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Project Categories

To make this learning experience in alignment with the Next Generation Science Standards, we will continue to emphasize family conversations on STEM at the fair this year. This will be an opportunity for students to talk with others (peers and adults) about what they did, why they did it, what they found out, and what new ideas and questions they have.

COLLECTION (Kindergarten & 1st grade)

You will collect and organize something of interest, answering questions related to observations made while exploring your world. Examples: What kinds of insects can be found in my backyard? What types of tree leaves can be found on my street? 

EXPERIMENT (Kindergarten through 5th grade)

You will conduct an experiment to find the answer to your question/problem. Using The Scientific Method will take you through the correct process of asking a question, doing some preliminary research, making a hypothesis (your best guess at how it will turn out), planning and conducting your experiment, and analyzing your results. 

INVENTION (3rd through 5th grade)

Everyone is an engineer! You will use science, math, and creativity to dream up and design an object or a process to solve a real life problem. Using The Engineering Design Process will take you through all the necessary steps: asking a question, brainstorming, planning, creating, testing, and making it even better.

RESEARCH PROJECT (Kindergarten through 5th grade)

Someone has already found the answer to your question/problem, and you will look for their answer/solution by reading books, talking to experts, and gathering information from other sources such as schools and public libraries. Your display board will have drawings, photographs, charts, graphs, dioramas, etc. Examples: How does a solar cell work? How does a light bulb operate? How do clouds form?

ENVIRONMENTAL INNOVATION (Kindergarten through 5th)

Describe an environmental issue in your community. Write a persuasive essay or speech and to convince others the problem that needs to be solved. Make a timeline and point out what is needed in each step. Use pictures and colors along with your essay to persuade the community with your brilliant innovation.

REVERSE ENGINEERING (3rd through 5th grade)

You can select one device to analyze and take apart ie. toaster, can openers, scale, sun glasses, etc. Please get permission from your parent. Using the Purpose method explain how this device works and how it was invented. Use pictures, diagrams, and words to describe how each part is attached to the device. Identify the various engineers, scientists, and artists need to design and produce the device. 

Encouragement and support

Parental support and assistance are essential to your child’s success. A general rule of thumb to go by is: 

  • 4th and 5th graders should be doing almost the entire science project by themselves.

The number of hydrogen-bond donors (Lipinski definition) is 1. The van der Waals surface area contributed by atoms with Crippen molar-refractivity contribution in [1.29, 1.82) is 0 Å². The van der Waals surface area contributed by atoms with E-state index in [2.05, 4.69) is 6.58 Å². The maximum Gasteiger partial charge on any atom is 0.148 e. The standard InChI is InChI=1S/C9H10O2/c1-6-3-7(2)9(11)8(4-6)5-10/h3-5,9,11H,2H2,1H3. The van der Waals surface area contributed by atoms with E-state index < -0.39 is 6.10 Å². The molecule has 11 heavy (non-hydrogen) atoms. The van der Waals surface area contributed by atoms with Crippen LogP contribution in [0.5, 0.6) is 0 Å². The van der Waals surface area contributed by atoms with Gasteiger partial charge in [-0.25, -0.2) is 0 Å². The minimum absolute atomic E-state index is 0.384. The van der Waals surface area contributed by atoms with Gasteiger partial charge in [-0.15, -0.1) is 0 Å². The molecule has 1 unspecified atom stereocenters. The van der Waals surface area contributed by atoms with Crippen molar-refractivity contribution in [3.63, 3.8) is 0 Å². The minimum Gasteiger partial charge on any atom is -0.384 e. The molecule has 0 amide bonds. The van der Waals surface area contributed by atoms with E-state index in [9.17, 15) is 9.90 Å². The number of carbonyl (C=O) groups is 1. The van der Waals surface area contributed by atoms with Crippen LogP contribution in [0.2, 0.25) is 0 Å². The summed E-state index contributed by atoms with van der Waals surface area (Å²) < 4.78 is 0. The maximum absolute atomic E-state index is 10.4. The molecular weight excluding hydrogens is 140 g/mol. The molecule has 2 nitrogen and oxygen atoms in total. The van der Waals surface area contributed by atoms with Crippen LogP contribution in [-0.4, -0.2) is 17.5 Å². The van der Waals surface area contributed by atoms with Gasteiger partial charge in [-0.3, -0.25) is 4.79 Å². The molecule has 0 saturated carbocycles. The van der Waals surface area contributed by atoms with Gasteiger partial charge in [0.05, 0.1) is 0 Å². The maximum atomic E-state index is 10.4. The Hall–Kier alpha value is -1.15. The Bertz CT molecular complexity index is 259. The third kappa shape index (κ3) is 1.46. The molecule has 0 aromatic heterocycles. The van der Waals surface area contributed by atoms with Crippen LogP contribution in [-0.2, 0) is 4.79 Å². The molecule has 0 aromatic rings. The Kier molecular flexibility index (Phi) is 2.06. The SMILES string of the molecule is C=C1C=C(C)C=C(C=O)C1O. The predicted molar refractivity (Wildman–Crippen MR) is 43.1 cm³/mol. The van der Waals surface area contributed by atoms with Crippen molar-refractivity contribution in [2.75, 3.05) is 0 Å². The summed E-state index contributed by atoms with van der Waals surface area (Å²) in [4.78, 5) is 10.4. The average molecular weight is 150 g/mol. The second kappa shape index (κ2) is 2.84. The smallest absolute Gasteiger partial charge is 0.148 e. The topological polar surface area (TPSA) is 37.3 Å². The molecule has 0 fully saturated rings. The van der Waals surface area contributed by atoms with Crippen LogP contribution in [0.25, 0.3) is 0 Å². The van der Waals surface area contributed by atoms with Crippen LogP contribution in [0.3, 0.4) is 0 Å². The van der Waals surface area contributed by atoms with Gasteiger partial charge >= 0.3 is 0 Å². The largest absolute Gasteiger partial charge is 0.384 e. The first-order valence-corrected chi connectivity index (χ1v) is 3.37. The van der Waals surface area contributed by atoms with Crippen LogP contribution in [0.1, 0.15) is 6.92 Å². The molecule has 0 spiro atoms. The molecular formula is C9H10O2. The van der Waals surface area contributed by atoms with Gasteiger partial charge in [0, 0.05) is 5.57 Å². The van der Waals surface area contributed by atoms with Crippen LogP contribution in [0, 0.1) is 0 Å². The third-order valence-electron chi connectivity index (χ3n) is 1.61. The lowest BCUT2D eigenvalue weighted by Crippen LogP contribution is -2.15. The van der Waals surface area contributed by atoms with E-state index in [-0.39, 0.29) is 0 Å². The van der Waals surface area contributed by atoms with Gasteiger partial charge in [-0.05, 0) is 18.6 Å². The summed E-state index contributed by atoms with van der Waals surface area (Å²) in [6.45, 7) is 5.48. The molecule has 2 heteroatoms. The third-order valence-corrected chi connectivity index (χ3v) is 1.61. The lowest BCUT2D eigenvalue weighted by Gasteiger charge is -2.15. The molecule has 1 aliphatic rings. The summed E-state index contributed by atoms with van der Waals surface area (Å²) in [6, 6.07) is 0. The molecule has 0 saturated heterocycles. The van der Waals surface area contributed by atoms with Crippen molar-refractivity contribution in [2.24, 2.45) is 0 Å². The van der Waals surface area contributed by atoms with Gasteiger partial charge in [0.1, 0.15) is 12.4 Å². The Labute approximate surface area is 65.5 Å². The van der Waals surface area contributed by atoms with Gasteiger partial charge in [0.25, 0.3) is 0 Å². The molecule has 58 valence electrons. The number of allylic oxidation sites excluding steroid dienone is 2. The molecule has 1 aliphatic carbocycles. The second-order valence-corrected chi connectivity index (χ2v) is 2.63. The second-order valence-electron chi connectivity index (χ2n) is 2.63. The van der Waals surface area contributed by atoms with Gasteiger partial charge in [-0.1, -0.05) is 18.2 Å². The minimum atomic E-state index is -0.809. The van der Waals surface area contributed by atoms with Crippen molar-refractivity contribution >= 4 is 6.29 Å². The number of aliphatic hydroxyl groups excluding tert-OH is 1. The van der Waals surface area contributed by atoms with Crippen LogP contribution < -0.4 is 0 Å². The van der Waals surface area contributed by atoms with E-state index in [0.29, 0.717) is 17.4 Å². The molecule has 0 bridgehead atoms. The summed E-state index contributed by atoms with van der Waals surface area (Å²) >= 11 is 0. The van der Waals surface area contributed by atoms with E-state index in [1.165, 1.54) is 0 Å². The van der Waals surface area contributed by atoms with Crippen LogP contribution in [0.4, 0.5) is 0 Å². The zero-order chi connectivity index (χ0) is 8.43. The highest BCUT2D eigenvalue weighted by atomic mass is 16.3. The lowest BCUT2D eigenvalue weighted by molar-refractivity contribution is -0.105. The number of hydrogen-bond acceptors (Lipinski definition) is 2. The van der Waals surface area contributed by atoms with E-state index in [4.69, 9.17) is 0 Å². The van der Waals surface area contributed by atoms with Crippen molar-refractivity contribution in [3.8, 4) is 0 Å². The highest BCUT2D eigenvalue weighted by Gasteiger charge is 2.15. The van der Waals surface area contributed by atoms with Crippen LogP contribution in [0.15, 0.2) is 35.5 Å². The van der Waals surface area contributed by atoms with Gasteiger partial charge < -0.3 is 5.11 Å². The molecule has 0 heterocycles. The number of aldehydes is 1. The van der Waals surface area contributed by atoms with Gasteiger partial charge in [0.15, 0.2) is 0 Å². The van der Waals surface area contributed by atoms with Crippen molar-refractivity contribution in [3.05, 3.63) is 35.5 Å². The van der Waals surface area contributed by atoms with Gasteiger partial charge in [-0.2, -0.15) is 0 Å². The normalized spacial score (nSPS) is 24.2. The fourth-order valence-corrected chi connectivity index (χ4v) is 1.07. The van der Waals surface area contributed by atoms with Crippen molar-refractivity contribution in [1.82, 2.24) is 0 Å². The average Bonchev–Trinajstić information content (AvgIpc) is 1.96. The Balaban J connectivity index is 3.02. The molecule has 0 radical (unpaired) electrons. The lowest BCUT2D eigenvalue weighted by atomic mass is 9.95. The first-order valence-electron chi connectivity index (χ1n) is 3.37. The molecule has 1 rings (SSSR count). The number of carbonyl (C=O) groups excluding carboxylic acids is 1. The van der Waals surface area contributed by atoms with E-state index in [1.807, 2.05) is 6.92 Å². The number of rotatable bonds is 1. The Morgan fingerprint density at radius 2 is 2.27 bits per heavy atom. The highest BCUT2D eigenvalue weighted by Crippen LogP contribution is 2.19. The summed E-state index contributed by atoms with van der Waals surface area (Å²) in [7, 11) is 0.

• 2nd and 3rd graders should be able to do many parts. 

  • Kindergarteners and 1st graders will need help for most of the project. 

Why should my child participate in this fair?


We are confident the following benefits will result from your child’s participation in the STEM fair: 

  • Reinforcement of grade level science, literacy and math skills 

  • Fostering curiosity, awareness, and creativity

  • Increased scientific knowledge 

  • Learning research techniques 

  • Growth in the ability to work independently 

  • Having fun with science!

Why is the STEM fair putting an emphasis on conversations?

Being able to communicate their thinking and work are practices of science and engineering (NGSS) and math (Common Core). Instructionally, Science and Engineering Practice 8 and Math Practice 3 are the focus. 


It is good for the students to make their own project and be able to talk about it with others. This change is based on significant research across multiple disciplines (education, neuroscience, psychology, cognitive neuroscience etc) that talking is important for learning. 

  • Talking offers learners the opportunity to articulate the speaker's unformed ideas and reflect on their thinking. It requires them to make new neural connections as they string together ideas to form explanations that they then verbalize for others to consider, get feedback, and revise their thinking. Those connections might not make sense or be accurate the first few times we say them out loud, but in speaking them out loud, we can refine them more effectively. 

  • The social aspect of conversations triggers reward responses in our brains that makes the experience memorable and enjoyable. Imagine the future benefit for our children if we can cultivate the association of positive feelings to doing and talking science.


The focus on family conversations gives the student scientists many opportunities to talk with others (peers and adults) about what they did, why they did it, what they found out, and what new ideas and questions they have. Students might have seen their friends’ parents, but they may not have had conversations about their thinking with them. Plus, they likely won’t know everyone so there will be plenty of strangers in the room.

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